Breeding, Europe, UK, Ireland, Seed, Varieties

Dutch potato breeding company says it produced hybrid breeding program for good traits

The potato breeding company Solynta in  the Netherlands says it has successfully produced a hybrid breeding program for potatoes which will allow the rapid selection and turnover of favourable traits, traits which could help feed millions of people worldwide. 

Potato breeding techniques are lagging far behind those of other popular crops such as rice, maize, and wheat. This is because potato breeding suffers hinderances through its genetic complexity, resulting in slow progress. The cultivated potato Solanum tuberosum is tetraploid, meaning it has four sets of chromosomes – in this situation, it is easy for unfavourable alleles to make their way unseen into the next generation, and introducing new, favourable traits can be very tricky. 

At Solynta, a potato seed breeding company based in Wageningen, Holland, an innovative method for targeted breeding has been developed which will change the production and global distribution of potatoes. This method allows for the combination of beneficial traits from different potato varieties to make “elite” progenies which have a higher yield, disease resistance, and of course, better taste. Furthermore, this method allows for vastly improved transportation which will be done at the seed stage, rather than fully grown potato tubers. 

Potatoes are also a much more nutritious source of food than other top crops such as rice, soy and wheat. They contain high levels of vitamins and relatively few calories, yet potatoes can be processed and cooked into many different forms – potentially providing varieties that grow where not much else can grow. With the help of the Solynta breeding technology, each of these traits can be harnessed, genetically selected for, and reproduced.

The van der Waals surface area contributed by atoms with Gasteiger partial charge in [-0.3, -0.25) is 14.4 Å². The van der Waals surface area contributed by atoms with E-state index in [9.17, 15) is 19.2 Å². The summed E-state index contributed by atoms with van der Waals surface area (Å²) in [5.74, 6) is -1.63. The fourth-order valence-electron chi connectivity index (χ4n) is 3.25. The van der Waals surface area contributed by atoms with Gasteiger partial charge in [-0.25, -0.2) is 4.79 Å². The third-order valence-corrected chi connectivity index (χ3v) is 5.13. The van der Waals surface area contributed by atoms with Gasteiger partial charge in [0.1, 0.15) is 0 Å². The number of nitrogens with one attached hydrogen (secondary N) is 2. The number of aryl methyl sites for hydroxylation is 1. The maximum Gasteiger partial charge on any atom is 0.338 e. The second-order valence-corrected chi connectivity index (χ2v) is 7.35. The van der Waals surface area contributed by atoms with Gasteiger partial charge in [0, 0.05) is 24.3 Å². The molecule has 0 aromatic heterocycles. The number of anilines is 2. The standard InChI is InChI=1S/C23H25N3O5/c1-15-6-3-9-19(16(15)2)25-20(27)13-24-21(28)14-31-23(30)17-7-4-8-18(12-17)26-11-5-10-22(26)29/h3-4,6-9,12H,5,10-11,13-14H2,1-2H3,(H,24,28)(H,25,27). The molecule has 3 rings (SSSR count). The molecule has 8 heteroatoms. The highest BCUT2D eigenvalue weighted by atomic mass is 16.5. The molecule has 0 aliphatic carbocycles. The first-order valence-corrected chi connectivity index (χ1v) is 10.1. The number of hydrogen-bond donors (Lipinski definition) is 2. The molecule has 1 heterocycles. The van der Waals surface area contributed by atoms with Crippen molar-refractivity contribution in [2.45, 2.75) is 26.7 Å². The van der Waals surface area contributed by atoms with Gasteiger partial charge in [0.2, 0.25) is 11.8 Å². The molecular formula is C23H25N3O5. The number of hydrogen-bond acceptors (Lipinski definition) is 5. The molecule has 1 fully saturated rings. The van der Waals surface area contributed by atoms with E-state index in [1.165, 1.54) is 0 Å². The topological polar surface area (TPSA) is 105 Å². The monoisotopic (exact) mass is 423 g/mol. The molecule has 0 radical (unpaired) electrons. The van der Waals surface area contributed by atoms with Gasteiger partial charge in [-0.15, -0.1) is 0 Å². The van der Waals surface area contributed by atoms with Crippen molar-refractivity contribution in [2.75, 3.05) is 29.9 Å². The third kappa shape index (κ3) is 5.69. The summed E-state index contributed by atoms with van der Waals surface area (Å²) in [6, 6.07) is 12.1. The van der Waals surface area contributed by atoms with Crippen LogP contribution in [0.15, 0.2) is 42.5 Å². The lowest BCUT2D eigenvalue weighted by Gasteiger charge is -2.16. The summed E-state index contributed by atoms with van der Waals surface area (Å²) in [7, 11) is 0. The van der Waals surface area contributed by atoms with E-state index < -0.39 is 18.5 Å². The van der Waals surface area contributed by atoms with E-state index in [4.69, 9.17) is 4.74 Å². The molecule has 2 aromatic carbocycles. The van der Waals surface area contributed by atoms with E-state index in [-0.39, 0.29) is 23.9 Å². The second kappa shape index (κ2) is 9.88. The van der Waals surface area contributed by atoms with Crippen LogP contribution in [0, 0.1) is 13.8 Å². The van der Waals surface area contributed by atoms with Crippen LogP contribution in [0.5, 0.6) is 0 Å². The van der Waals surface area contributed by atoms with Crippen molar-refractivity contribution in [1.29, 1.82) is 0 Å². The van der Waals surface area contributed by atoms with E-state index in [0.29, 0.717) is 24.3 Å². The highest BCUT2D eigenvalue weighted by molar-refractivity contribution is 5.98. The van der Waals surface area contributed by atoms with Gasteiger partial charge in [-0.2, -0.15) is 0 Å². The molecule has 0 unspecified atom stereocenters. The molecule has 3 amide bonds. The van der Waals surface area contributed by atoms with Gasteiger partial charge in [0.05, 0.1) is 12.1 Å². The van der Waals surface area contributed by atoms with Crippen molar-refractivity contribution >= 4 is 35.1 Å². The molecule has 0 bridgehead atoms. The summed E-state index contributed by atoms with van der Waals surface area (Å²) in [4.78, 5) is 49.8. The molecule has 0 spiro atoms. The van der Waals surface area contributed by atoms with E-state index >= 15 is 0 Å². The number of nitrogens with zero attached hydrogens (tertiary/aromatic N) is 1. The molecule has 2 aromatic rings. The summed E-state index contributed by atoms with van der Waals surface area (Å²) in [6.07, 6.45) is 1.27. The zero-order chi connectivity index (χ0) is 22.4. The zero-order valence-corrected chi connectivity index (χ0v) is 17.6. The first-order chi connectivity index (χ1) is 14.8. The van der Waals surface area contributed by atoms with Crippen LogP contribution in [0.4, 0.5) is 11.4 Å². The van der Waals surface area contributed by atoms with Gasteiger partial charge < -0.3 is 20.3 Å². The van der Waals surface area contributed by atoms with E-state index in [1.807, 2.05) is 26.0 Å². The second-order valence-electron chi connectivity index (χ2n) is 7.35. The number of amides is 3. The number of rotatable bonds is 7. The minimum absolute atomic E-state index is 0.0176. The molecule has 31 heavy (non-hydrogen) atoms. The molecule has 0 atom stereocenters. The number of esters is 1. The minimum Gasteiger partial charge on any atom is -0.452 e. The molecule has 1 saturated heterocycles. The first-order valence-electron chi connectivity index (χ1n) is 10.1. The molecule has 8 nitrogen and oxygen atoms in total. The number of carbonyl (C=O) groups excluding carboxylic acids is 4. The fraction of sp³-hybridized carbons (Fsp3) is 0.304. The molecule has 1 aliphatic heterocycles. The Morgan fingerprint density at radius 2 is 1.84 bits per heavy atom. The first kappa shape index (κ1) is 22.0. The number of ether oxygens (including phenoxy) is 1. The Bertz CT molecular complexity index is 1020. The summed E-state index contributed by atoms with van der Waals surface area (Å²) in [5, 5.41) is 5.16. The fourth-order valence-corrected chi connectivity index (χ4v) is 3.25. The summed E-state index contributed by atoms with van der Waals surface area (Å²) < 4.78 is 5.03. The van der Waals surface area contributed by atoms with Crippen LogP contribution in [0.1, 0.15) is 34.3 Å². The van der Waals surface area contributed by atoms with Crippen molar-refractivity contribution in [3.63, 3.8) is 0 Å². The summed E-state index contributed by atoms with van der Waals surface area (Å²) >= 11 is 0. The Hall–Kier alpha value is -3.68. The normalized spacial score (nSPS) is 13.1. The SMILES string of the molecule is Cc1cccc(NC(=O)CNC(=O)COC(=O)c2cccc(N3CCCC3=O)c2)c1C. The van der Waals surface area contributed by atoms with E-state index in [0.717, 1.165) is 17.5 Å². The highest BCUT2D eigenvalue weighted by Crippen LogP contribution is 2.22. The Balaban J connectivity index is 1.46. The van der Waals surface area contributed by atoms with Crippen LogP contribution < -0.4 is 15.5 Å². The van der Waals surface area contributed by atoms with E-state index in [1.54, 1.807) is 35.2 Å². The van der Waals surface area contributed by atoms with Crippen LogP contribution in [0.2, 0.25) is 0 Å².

Historically, selection of better potato varieties took a very long time. Firstly, it was simply trial and error to breed a suitably stronger crop, after this the selected plant underwent a lengthy multiplication process. The best potato would be selected and planted in the ground to multiply the number of tubers, this process takes a year. This must be repeated year upon year, until after around seven years a commercially viable number is produced. To make matters worse, with time, these potatoes can become increasingly susceptible to diseases, such as potato blight Phytophthora infestans. 

This new targeted breeding process relies on a few important principles which counteract these historical problems. The first is that the breeding process is completed using diploid potatoes rather than tetraploid. This is achieved by diploidisation and using S. chacoense diploid potatoes. The resulting organism is a diploid hybrid potato plant, with just two sets of chromosomes. Normally, diploid potato plants are self-incompatible but some S. chacoense plants contain a gene called Sli, which overcomes self-incompatibility. 

This diploid “germplasm” contains a high level of heterozygosity but then is repeatedly selfed (bred with itself). Selfing gradually dilutes the level of heterozygosity of the progeny until they are, after about 6 generations, almost completely homozygous. These parental plants could be the first self-compatible, diploid potato plants ever made. Homozygous parents are needed for the creation of hybrids. 

Due to inbreeding depression, the first generations were in general weaker. However, due to the selection of only the most vigorous (strong) potato plants, the parent lines quickly became stronger and more homozygous.

Strong parental plants can be hybridized to make F1 hybrid seeds. The resulting hybrid potato plants were generally better and stronger than the inbred parent lines (heterosis). 

The potato seeds can be harvested when the hybrid plant forms berries. These seeds (true potato seeds) have an incredible benefit over the previous method with tubers (tubers are also named seed potatoes). The weight of 100 potatoes is equal to the weight of 16 million seeds, as it’s possible to fit 2500 seeds in just one gram. This magnitude of difference will drastically reduce transportation cost and difficulty.The seeds are also pathogen free whereas tubers mostly have a low level of disease-causing pathogens. True potato seeds also withstand changes in temperature and humidity. Ultimately the reduction in transport will also reduce carbon footprint. D

Now that a steady flow of strong, diploid potato plants is present, Solynta could then focus on isolating and selecting for beneficial potato traits. During this whole process, the traits needed for strong potatoes were identified and then genetically targeted and selected for. This was done using a process called QTL (Quantitative Trait Locus) mapping. 

Visit the Solynta website for more

Editor & Publisher: Lukie Pieterse


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